Pastry arts students know why the pandemic bread-baking trend happened

In the early weeks of the pandemic when feelings of uncertainty were high, some kitchen staples flew off supermarket shelves faster than many anticipated. “I couldn’t find any yeast or flour,” said Smridhh Kaul, 27, a second-year baking and pastry arts management student. “I even asked my friends who work at Walmart to save me […]
Photo: Madalyn Howitt
A student tries her hand at baking bread at home. Baking was a popular activity for many during the early weeks of the pandemic.

In the early weeks of the pandemic when feelings of uncertainty were high, some kitchen staples flew off supermarket shelves faster than many anticipated.

“I couldn’t find any yeast or flour,” said Smridhh Kaul, 27, a second-year baking and pastry arts management student. “I even asked my friends who work at Walmart to save me some, but they couldn’t get it for me.”

It seemed baking was suddenly the hot new trend of spring.

“I can’t think of one friend who didn’t try baking at home,” added Kaul.

Google Trends reported that searches for “baking bread” in particular rose between March 14 and April 11 worldwide, at the same time that baking ingredients sold-out in stores.

So why did baking become such a popular activity to do in quarantine? Chef Harsh Singh, program coordinator for the baking and pastry arts program, says it likely has to do with baking being a “comforting” activity.

“Baking is very therapeutic,” he said. “Working with your hands, kneading dough – it has anti-stress effects on the body.”

Especially during a pandemic, “you want your family to be healthy and to feel safe,” Singh added.

Melanie Berndt, 43, is a graduate of Algonquin’s child and youth care program. Formerly a support counsellor, she changed careers this past July and now works at a bakery in Nelson, B.C. “Baking is a very nurturing act,” she explained. “I’ve always loved baking. I bake a lot with my family.”

Baking however was not only popular with families self-isolating. When lockdown limited social activities, many people looked for new ways to occupy their time.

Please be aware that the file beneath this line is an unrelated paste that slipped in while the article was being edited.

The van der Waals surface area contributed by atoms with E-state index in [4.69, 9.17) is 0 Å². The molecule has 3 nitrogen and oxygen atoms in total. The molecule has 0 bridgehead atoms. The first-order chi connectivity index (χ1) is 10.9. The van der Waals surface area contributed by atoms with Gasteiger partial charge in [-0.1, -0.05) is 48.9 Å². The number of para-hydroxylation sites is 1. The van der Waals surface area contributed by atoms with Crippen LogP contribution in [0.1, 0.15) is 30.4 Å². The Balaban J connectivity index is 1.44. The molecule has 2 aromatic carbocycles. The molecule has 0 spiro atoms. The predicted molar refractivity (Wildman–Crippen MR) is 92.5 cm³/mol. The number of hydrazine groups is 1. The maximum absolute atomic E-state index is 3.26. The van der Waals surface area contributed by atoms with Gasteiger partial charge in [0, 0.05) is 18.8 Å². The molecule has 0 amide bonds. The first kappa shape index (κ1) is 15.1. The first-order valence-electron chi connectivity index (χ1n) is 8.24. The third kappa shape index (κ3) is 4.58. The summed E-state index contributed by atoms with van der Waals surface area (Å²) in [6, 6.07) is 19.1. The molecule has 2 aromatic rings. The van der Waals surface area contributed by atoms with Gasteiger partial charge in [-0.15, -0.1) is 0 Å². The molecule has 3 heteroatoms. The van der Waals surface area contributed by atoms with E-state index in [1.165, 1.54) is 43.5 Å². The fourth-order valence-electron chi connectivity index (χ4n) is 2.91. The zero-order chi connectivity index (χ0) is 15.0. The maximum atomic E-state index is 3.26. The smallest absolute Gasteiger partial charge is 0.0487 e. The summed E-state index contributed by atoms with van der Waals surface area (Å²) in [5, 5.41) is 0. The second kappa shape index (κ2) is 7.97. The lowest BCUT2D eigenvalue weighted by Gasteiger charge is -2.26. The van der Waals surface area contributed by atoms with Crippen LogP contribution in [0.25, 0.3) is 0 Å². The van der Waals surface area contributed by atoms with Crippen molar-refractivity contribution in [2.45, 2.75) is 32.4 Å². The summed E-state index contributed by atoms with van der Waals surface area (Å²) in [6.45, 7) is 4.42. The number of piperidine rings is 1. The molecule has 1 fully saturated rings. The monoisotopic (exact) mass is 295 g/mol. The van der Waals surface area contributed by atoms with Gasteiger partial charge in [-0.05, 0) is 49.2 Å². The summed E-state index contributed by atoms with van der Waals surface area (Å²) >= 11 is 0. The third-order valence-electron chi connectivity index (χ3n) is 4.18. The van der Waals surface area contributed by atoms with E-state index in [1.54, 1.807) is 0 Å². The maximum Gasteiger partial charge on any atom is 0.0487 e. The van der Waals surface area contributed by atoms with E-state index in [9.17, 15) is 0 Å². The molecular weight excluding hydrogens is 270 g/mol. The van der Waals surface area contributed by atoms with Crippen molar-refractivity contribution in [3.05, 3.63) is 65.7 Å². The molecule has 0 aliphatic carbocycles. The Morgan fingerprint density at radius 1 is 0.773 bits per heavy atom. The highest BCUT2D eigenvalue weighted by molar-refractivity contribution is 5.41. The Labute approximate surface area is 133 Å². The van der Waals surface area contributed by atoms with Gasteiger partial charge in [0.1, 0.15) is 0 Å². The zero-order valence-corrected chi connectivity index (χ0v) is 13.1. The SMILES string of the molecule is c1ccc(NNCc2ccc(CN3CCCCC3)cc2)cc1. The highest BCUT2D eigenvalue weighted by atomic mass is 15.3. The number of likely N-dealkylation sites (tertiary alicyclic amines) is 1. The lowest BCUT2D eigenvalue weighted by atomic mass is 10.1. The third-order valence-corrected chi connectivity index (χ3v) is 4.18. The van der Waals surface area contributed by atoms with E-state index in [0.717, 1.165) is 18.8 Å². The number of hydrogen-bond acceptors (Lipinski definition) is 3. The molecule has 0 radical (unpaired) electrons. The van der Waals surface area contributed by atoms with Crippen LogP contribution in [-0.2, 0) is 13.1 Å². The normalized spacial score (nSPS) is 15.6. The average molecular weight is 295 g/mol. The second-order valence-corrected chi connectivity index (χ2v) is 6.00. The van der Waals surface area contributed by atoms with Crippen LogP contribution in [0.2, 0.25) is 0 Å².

“The pandemic really pushed people to do new stuff and get creative and baking bread is a perfect example,” said Laurence Falardeau, 19, a first-year student in the pastry arts management program.

Angelica Leclaire, 24, a student in her second year of the program, believes that people enjoyed the challenge of baking bread.

“People like the feeling of making something from scratch.”

It’s an activity that requires lots of time and patience, she noted, but not many ingredients.

“It’s just flour, water, salt, and yeast – it’s very accessible,” said Leclaire.

Bailey Zeman, 27, a second-year student, added that yeast is often not even needed “for flatbreads and sourdough.”

Supermarket shelves may now be fully restocked with yeast and flour, but the bread-baking phenomenon of early spring hasn’t slowed down on campus.

To accommodate new health and safety measures, classes on campus are running “non-stop” most days from 7 a.m. to 10 p.m., according to Singh, with only 12 students per class to allow for physical distancing in lab facilities.

With the colder months of fall and winter approaching, Algonquin’s pastry students suspect the comforts of baking bread at home will become popular once again.

“The pandemic has forced us to go ‘back-to-basics’ in a sense, and baking our own bread is an example of that,” said Kaul. “After all, everybody loves fresh bread.”

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